Edward McCracken, CEO of Silicon Graphics Inc., Mountain View, Calif., said industry would supply the needed software if the government helps link schools to the information superhighway.
He recently helped prepare a report that called for the nation to spend $11 billion by 2000 to give each of the nation's schools a 25-computer on-ramp to the emerging information superhighway.
The report, the "KickStart Initiative," was prepared by the U.S. Advisory Council on the National Information Infrastructure, which McCracken co-chaired.
By 2000, the proposed spending plan would need $5.5 billion -- significantly more than the $3.3 billion now spent on education technology.
Roughly 1.3 percent of the nation's $249 million K-12 education budget is now spent on education technology.
Already, major entertainment and publishing companies such as The Walt Disney Co., Burbank, Calif., and Viacom Inc., New York, have aligned themselves with education-software developers such as Softkey International Inc., Cambridge, Mass.; Broderbund Software Inc., Novato, Calif.; and Davidson & Associates Inc., Torrance, Calif., McCracken said.
"Once business sees the education establishment as a good market... companies will say 'What kind of deal can I offer you?'" said David Byer, a lobbyist for the Washington-based Software Publishers Association.
Byer helps run the National Coalition for Technology in Education and Training, which includes a variety of education groups and companies such as IBM Corp. and Microsoft Corp.
But industry and government executives cautioned that the White House can play only a limited role.
"They are looking for a way to do this without any money," beyond the roughly $1 billion per year that Washington is already spending on education technology, said Byer.
He points out that the federal government provides only 7.4 percent of the nation's K-12 education budget, which is largely controlled by local school boards.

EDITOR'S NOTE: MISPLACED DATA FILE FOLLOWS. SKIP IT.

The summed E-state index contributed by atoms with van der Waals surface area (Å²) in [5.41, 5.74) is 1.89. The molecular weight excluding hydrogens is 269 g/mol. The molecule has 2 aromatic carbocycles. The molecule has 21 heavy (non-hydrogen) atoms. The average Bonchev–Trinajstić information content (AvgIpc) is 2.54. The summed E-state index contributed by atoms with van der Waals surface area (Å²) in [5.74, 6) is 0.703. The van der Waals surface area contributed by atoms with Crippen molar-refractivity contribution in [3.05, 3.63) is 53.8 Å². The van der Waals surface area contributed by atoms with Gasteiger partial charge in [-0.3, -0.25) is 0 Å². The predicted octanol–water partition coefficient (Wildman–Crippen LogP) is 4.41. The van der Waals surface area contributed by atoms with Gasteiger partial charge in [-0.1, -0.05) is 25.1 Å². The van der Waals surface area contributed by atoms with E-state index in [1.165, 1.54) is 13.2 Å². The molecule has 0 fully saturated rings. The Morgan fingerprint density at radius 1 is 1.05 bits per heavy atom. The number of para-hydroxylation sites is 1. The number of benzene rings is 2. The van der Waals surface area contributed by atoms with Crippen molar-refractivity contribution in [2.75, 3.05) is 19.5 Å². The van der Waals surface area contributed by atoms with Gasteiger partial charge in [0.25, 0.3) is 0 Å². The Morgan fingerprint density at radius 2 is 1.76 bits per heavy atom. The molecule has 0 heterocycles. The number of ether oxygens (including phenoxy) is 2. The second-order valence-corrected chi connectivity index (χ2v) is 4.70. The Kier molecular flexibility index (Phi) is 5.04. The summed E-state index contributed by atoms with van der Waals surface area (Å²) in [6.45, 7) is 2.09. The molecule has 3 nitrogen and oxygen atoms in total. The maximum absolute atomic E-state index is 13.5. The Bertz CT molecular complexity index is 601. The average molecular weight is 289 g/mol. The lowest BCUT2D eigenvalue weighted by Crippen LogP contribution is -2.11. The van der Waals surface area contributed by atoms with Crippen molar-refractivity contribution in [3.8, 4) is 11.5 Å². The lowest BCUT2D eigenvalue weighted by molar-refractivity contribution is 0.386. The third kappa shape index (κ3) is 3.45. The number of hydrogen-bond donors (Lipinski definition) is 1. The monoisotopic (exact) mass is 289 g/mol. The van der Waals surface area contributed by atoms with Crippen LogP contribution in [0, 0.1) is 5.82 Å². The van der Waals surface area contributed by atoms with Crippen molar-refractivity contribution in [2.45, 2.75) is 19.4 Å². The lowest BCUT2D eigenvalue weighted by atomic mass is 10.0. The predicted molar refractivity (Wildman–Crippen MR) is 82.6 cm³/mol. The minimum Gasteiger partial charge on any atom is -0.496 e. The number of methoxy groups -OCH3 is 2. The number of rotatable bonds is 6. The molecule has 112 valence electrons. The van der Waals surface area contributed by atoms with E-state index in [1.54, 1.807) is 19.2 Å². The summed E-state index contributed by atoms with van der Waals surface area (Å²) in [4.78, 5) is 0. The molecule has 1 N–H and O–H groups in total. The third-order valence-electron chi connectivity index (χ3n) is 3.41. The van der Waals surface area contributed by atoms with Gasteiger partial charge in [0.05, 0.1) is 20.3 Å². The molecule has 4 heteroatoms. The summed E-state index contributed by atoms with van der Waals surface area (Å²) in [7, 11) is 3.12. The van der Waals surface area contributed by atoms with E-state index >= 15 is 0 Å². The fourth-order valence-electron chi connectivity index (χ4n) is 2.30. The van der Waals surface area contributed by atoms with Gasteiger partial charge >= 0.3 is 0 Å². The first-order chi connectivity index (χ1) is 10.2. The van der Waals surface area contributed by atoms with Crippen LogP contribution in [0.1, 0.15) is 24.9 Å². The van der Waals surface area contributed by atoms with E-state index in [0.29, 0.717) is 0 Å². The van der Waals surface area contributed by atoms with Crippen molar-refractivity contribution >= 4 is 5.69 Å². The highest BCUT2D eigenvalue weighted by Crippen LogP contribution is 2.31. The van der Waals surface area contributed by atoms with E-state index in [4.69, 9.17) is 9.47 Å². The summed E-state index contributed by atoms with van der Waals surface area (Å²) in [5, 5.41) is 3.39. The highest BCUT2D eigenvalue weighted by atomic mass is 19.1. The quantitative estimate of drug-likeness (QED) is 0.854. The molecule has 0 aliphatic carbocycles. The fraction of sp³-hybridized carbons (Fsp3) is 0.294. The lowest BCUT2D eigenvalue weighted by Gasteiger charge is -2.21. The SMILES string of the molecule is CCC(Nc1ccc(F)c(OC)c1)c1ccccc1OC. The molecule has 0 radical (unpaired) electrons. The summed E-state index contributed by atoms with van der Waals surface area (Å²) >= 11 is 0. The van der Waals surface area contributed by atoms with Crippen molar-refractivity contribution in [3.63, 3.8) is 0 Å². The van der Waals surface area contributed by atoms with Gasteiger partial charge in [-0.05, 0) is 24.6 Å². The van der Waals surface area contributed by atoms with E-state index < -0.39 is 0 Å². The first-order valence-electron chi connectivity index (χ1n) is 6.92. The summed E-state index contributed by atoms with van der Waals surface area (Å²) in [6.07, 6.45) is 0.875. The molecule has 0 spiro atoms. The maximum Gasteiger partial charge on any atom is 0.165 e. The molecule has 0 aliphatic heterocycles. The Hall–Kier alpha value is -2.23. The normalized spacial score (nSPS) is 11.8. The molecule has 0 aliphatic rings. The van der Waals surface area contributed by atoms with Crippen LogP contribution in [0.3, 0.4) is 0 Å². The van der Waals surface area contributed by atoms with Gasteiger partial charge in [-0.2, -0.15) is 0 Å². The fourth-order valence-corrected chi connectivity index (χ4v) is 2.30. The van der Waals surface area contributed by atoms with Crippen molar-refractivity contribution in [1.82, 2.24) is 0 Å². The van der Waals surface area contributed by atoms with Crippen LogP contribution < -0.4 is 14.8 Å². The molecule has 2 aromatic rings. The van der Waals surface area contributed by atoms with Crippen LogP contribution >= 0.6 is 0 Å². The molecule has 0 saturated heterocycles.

So school boards must take the lead by setting aside money for education technology, and that puts them in the difficult position of choosing between information technology and teachers' salaries, building maintenance, schoolbook purchases, and sport programs.
Still, few politicians in either party can resist the topic.
Clinton called himself the education president -- even as Newt Gingrich proposed a program to give laptop computers to school children.
"You've got to get people excited and interested... [but] this is something the communities have to do for themselves," said Esther Dyson, president of Edventure Holdings Inc., New York. Dyson was one of 36 industry and education officials who helped write the KickStart report.
On Jan. 30, the industry and education officials who prepared the KickStart report will launch a nationwide effort to promote education technology, said Dyson.
In March, the president's panel is slated to release a report that will provide some proposals for government support to education technology.
For example, the government could help promote the technology by finding out what technology works best, said Shaw, president of D.E. Shaw & Co., a New York-based venture capital company.
Also, the administration is preparing a National Technology Plan, which includes sections on education and health technology. The completion of the education section has been delayed, partly because the administration wants to coordinate with it with the other sections of the National Technology Plan, said Roberts.
Because of Clinton's interest in education technology, senior administration officials, led by Laura Tyson, chairwoman of the National Economic Council, are trying to coordinate the White House effort.